Updating with Cookiecutter

If you are managing several – or more! – plug-ins or other projects that have been created using a Cookiecutter, and you need to change them all in a similar way, Cookiecutter may be the way to do it easily. Or at least with fewer errors.

An example might be switching you continuous integration (CI) to a different provider, or otherwise systematically changing it. This is the example that we encountered here at the MolSSI in late 2020. We had been using TravisCI and ReadTheDocs for CI and code documentation, but TravisCI started charging for builds on MacOS. So we decided to switch to GitHub Actions and consolidate the documentation on GitHib Pages.

Since the core of SEAMM is seven repositories, and at the time we had about seventeen plug-ins, it would be a large amount of tedious work to switch everything manually, and it would also be error prone. Tedious work tends to breed errors! So we decided to see if Cookiecutter could help us out. After all, the plug-ins were all created with the Cookiecutter for SEAMM plug-ins. How hard could it be?

It’s pretty easy! Here’s how:

Create the Template

  1. Create a directory and populate it as needed. The main directory can have any name, but for this example we will use update/. This directory must contain a file cookiecutter.json and a directory of the looks like this: {{cookiecutter.repo_name}}/. It must have the pairs of braces and a variable like cookiecutter.repo_name.

    You should look at the original Cookiecutter that you used and use it as a guide for both the JSON file and subdirectory.

  2. cookiecutter.json should look something like this:

        "step": "Name of your code or step, e.g. MOPAC or Polymer Builder",
        "repo_name": "{{ cookiecutter.step.lower().replace(' ', '_').replace('-', '_') }}_step"

    You’ll need to figure out exactly what you need in this file by what you need to replace in template files … which we will get in a bit. You’ll certainly need the variable that gives the directory name, in our case repo_name.

  3. {{cookiecutter.repo_name}}/ is where the files that you want to copy to the target directory, possibly with substitutions. If {{ xxxx }} appears anywhere in a file, or in a filename, and xxxx is a variable name defined in cookiecutter.json, if will be replaced by the value of the variable.

    The entire tree under this directory will be copied to the target, and transformed as it goes. In our example, there is a file docs/index.rst that looks like this:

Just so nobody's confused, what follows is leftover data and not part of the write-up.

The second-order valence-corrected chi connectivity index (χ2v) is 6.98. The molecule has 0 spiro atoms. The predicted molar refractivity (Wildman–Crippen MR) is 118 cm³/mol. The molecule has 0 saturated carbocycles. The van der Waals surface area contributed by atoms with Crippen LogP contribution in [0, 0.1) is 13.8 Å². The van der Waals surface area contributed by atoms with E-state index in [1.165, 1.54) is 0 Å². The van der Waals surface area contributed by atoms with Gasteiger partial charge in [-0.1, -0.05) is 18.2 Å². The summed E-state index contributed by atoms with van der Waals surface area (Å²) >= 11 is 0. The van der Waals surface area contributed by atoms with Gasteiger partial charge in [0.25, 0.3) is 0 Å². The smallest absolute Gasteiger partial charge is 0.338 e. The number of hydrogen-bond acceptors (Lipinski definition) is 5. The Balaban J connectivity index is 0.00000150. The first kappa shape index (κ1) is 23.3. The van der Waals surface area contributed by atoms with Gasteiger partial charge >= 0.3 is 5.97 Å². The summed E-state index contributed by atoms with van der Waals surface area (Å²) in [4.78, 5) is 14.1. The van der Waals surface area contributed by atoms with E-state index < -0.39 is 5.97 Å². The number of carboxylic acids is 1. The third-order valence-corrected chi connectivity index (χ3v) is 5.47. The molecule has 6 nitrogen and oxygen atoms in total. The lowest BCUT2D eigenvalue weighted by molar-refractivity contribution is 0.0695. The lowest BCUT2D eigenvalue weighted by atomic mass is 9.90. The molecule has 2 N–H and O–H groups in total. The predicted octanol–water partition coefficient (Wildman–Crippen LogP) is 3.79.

Welcome to the documentation for the {{ cookiecutter.step }} plug-in
    {{ ('Welcome to the documentation for the ' + cookiecutter.step + ' plug-in')|length * '=' }}
    .. toctree::
       :maxdepth: 1

    This is why we needed the variable step: to put the right name in the title of the documentation. Note the the next line creates a line of equals signs of the same length as the title, which is how you form a title in reStructedText.

  4. If you need, there a pre- and post-processing hooks in for the Cookiecutter. You place this in the hooks/ subdirectory of the main template directory, i.e. at the same level as {{cookiecutter.repo_name}}. The must be named pre_gen_project.xxx and post_gen_project.xxx. If the extenions is .py they are run using Python; otherwise they are expected to be executable. I used two preprocessing files, one in Python just to check that the repo_name is a valid name for a directory, and the other a bash shell-script to move some files around (pre_gen_project.bash):

    git rm docs/readme.rst
    mkdir docs/developer
    git mv docs/contributing.rst docs/installation.rst docs/usage.rst docs/developer/
    cat >> devtools/conda-envs/test_env.yaml <<EOF
        # Documentation
        - rinohtype
        - pygments
        - sphinx-rtd-theme
        - pystemmer

    As you can see, I was moving some documentation to different places and adding the requirements for the documentation to the Conda environment used in the CI. I also had quite a number of files in the template directory to flesh out a template of the documentation.

    These pre- and post-processing hooks execute in the target directory.

Test Carefully!!!

Once you have everything set, test. And then test again! I made a tmp/ directory and made a copy of the target directory in it. I then ran the Cookiecutter:

bash-3.2$ cookiecutter -f ../update
step [Name of your code or step, e.g. MOPAC or Polymer Builder]: System
repo_name [system_step]:

and checked that the correct files and changes were made. Of course they weren’t, so I fixed the problems, made anothe clean copy of the target, and ran again. Until it worked. Then:

Update your targets

This is the easy step, once the updater works properly. Get a clean copy of the targets, create a new branch in each, run the updater. After checking the resulting code, check it into to Git and make a pull request.


That wasn’t too bad, was it? Of course it is not worth the effort if you only have one or two target directories. But if you have 4 or 5, or 24 it can save a lot of time. Not to mention many errrors and typoss. :-)